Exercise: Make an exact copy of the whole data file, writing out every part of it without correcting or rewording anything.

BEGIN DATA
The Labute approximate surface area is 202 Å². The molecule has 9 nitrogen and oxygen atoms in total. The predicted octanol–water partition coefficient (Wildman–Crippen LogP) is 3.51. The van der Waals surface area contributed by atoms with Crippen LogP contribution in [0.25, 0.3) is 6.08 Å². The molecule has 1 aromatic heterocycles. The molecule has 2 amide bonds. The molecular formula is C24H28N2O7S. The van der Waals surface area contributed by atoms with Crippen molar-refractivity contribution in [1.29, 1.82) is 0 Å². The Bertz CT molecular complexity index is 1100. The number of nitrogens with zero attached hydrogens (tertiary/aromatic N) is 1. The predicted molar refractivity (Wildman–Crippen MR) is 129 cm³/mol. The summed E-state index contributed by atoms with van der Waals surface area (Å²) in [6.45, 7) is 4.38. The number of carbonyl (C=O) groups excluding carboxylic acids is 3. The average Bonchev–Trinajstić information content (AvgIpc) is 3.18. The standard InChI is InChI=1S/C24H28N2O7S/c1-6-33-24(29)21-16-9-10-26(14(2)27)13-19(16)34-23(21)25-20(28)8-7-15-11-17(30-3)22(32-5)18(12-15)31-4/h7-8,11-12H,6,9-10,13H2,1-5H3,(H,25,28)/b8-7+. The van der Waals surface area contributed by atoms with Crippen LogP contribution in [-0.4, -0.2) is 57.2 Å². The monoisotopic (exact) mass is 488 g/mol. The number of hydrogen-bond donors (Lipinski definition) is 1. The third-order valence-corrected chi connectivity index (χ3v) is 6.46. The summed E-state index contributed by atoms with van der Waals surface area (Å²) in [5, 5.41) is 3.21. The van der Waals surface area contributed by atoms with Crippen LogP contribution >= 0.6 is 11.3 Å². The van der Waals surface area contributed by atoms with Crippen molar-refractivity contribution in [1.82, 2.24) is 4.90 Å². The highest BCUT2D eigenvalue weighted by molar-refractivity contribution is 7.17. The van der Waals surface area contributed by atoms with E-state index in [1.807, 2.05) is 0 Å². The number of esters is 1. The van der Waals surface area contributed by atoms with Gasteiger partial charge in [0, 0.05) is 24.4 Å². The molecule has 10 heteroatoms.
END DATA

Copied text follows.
The Labute approximate surface area is 202 Å². The molecule has 9 nitrogen and oxygen atoms in total. The predicted octanol–water partition coefficient (Wildman–Crippen LogP) is 3.51. The van der Waals surface area contributed by atoms with Crippen LogP contribution in [0.25, 0.3) is 6.08 Å². The molecule has 1 aromatic heterocycles. The molecule has 2 amide bonds. The molecular formula is C24H28N2O7S. The van der Waals surface area contributed by atoms with Crippen molar-refractivity contribution in [1.29, 1.82) is 0 Å². The Bertz CT molecular complexity index is 1100. The number of nitrogens with zero attached hydrogens (tertiary/aromatic N) is 1. The predicted molar refractivity (Wildman–Crippen MR) is 129 cm³/mol. The summed E-state index contributed by atoms with van der Waals surface area (Å²) in [6.45, 7) is 4.38. The number of carbonyl (C=O) groups excluding carboxylic acids is 3. The average Bonchev–Trinajstić information content (AvgIpc) is 3.18. The standard InChI is InChI=1S/C24H28N2O7S/c1-6-33-24(29)21-16-9-10-26(14(2)27)13-19(16)34-23(21)25-20(28)8-7-15-11-17(30-3)22(32-5)18(12-15)31-4/h7-8,11-12H,6,9-10,13H2,1-5H3,(H,25,28)/b8-7+. The van der Waals surface area contributed by atoms with Crippen LogP contribution in [-0.4, -0.2) is 57.2 Å². The monoisotopic (exact) mass is 488 g/mol. The number of hydrogen-bond donors (Lipinski definition) is 1. The third-order valence-corrected chi connectivity index (χ3v) is 6.46. The summed E-state index contributed by atoms with van der Waals surface area (Å²) in [5, 5.41) is 3.21. The van der Waals surface area contributed by atoms with Crippen LogP contribution >= 0.6 is 11.3 Å². The van der Waals surface area contributed by atoms with Crippen molar-refractivity contribution in [1.82, 2.24) is 4.90 Å². The highest BCUT2D eigenvalue weighted by molar-refractivity contribution is 7.17. The van der Waals surface area contributed by atoms with E-state index in [1.807, 2.05) is 0 Å². The number of esters is 1. The van der Waals surface area contributed by atoms with Gasteiger partial charge in [0, 0.05) is 24.4 Å². The molecule has 10 heteroatoms.